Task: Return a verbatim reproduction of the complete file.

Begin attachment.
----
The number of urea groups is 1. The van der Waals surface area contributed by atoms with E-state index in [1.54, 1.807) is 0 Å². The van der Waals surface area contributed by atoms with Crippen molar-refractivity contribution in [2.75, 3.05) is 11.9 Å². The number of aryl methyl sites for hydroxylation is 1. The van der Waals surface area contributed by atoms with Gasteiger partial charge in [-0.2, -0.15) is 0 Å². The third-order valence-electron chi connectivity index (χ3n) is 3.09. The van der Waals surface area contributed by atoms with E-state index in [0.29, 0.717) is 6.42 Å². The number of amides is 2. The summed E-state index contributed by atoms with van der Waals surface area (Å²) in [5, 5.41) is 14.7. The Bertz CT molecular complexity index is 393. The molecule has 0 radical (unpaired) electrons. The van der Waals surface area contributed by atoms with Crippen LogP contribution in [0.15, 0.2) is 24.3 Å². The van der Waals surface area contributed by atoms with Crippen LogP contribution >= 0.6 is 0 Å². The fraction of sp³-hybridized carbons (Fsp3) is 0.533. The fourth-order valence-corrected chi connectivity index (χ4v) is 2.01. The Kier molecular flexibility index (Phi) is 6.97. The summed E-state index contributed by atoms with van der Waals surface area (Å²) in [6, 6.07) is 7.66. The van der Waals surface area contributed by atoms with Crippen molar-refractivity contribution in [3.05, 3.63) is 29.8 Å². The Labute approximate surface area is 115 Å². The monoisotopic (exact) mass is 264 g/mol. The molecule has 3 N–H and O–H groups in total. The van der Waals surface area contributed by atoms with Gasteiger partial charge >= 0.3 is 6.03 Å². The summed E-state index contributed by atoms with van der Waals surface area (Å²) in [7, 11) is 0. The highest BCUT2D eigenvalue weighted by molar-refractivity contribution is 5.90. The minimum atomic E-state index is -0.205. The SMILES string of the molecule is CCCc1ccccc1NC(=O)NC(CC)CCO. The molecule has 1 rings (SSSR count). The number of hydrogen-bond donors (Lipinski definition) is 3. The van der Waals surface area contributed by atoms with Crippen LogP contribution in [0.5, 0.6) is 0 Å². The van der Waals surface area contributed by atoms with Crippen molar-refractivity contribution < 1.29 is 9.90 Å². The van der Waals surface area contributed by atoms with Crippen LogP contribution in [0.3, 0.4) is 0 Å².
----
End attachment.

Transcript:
The number of urea groups is 1. The van der Waals surface area contributed by atoms with E-state index in [1.54, 1.807) is 0 Å². The van der Waals surface area contributed by atoms with Crippen molar-refractivity contribution in [2.75, 3.05) is 11.9 Å². The number of aryl methyl sites for hydroxylation is 1. The van der Waals surface area contributed by atoms with Gasteiger partial charge in [-0.2, -0.15) is 0 Å². The third-order valence-electron chi connectivity index (χ3n) is 3.09. The van der Waals surface area contributed by atoms with E-state index in [0.29, 0.717) is 6.42 Å². The number of amides is 2. The summed E-state index contributed by atoms with van der Waals surface area (Å²) in [5, 5.41) is 14.7. The Bertz CT molecular complexity index is 393. The molecule has 0 radical (unpaired) electrons. The van der Waals surface area contributed by atoms with Crippen LogP contribution in [0.15, 0.2) is 24.3 Å². The van der Waals surface area contributed by atoms with Crippen LogP contribution >= 0.6 is 0 Å². The fraction of sp³-hybridized carbons (Fsp3) is 0.533. The fourth-order valence-corrected chi connectivity index (χ4v) is 2.01. The Kier molecular flexibility index (Phi) is 6.97. The summed E-state index contributed by atoms with van der Waals surface area (Å²) in [6, 6.07) is 7.66. The van der Waals surface area contributed by atoms with Crippen molar-refractivity contribution in [3.05, 3.63) is 29.8 Å². The Labute approximate surface area is 115 Å². The monoisotopic (exact) mass is 264 g/mol. The molecule has 3 N–H and O–H groups in total. The van der Waals surface area contributed by atoms with Gasteiger partial charge >= 0.3 is 6.03 Å². The summed E-state index contributed by atoms with van der Waals surface area (Å²) in [7, 11) is 0. The highest BCUT2D eigenvalue weighted by molar-refractivity contribution is 5.90. The minimum atomic E-state index is -0.205. The SMILES string of the molecule is CCCc1ccccc1NC(=O)NC(CC)CCO. The molecule has 1 rings (SSSR count). The number of hydrogen-bond donors (Lipinski definition) is 3. The van der Waals surface area contributed by atoms with Crippen LogP contribution in [0.5, 0.6) is 0 Å². The van der Waals surface area contributed by atoms with Crippen molar-refractivity contribution < 1.29 is 9.90 Å². The van der Waals surface area contributed by atoms with Crippen LogP contribution in [0.3, 0.4) is 0 Å².